Ways to Help Your Child With Autism Fit In Socially

Most children with autism have a tough time fitting in with their peers. In fact, because autism's core symptoms include difficulty with social communication, social problems are almost inevitable. But while your child with autism may not ever become the homecoming king or queen (though nothing is impossible), there are some concrete steps you can take as a parent to help your child make sense of the expectations of people around them.

Teach Your Child to Speak Like a Child  

Speech and social therapists mean well, and often they do well. But most therapists are women. And most children with autism are little boys. As a result, it is not uncommon to hear little boys with autism speaking uncannily like grown women. "How are you today?" "It's a pleasure to meet you." "How was your weekend?" 

While phrases like these will stand your child in good stead when he grows up, it will put him at a disadvantage on the playground. So listen in to therapy sessions, make suggestions, and, whenever possible, help your child out by teaching him (or, ideally, having other children teach him) kid-speak. Kids don't say "Thank you so much for the lovely gift," they say "wow, this is cool—thanks!"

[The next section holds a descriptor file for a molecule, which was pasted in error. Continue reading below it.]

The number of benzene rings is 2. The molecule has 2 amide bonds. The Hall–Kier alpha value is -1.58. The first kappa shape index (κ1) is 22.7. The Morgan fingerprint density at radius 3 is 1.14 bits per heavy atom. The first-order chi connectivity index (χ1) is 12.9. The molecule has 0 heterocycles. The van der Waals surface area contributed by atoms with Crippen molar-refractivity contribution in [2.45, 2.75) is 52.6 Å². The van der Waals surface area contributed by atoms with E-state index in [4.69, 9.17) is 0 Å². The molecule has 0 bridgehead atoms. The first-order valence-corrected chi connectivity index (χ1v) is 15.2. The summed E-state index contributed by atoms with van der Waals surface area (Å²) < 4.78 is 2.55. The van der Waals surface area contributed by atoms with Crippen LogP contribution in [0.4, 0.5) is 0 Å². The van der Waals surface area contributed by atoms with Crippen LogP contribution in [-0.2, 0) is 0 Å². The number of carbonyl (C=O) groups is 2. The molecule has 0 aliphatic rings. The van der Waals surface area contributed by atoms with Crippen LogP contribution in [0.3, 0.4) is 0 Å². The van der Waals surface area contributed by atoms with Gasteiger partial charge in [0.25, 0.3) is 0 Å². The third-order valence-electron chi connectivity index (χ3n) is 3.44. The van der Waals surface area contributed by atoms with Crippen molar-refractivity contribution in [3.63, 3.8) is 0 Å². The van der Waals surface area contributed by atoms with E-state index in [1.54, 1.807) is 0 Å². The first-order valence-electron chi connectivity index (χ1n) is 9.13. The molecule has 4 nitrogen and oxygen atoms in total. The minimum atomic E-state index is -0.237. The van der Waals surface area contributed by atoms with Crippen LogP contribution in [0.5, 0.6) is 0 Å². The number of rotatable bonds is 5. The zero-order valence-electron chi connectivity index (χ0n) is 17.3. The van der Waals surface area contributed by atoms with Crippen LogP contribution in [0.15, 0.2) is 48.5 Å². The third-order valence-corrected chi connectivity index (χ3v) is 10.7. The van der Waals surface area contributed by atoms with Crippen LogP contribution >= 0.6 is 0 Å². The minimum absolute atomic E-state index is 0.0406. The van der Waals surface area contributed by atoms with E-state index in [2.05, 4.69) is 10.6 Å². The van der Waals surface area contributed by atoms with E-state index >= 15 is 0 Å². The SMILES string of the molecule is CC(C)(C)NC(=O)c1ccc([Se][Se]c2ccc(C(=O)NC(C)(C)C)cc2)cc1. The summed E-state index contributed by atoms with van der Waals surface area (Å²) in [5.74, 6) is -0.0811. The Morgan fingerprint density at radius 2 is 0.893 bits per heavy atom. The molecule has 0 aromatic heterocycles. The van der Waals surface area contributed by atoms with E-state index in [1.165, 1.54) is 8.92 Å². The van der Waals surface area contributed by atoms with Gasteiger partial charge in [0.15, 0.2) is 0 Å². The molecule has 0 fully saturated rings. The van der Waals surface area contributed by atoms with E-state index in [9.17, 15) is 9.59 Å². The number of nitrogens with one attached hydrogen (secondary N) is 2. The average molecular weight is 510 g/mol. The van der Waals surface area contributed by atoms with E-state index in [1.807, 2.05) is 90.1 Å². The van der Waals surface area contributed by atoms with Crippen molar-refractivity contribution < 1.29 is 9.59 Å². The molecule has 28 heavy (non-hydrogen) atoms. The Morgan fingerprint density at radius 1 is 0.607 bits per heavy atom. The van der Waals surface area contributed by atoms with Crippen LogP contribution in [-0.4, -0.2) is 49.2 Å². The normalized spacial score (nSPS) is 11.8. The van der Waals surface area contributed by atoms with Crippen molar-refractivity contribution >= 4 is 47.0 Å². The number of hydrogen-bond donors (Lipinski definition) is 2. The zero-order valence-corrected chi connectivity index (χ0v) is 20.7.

Teach Your Child to Play  

As a parent, you will have noticed that your child generally prefers solo play, and rarely if ever chooses to pretend play. Solo play isn't a problem in itself, of course, but in order for your child to take part in any type of group play, she will need the skills to do so.

Why is interactive play so difficult for children with autism? To begin with, few children with autism actively observe and imitate their peers or parents or even their favourite movies. So while other children are playing "house," or becoming superheroes, children with autism build towers of legos. While other children are "feeding" their baby dolls or stuffed animals, children with autism are doing the same puzzles over and over again.

Your child's choice of solo activity isn't wrong or bad, but it is limiting. And without play skills, your child won't have the ability to choose inclusion if it's right for her.

You can become your child's teacher by actually instructing him or her in the art of play. Floor time and RDI are two therapeutic techniques that parents can use to encourage symbolic play; alternatively, you can simply follow your own imagination. Either way, your goal is to teach your child how to pretend, how to play, and — just as importantly — how to communicate with others through play, whether verbally or non-verbally.

Teach Your Child Basic Sports Skills and Terms  

All too often, children with autism spend their days at school and their afternoons and evenings in therapy. Unlike other children, they have little opportunity to learn basic sports skills or terms. On the weekends, when other children may toss a ball around with their fathers or siblings, children with autism are generally sidelined — either involved with therapeutic activities or unable to keep up physically with their typically developing peers.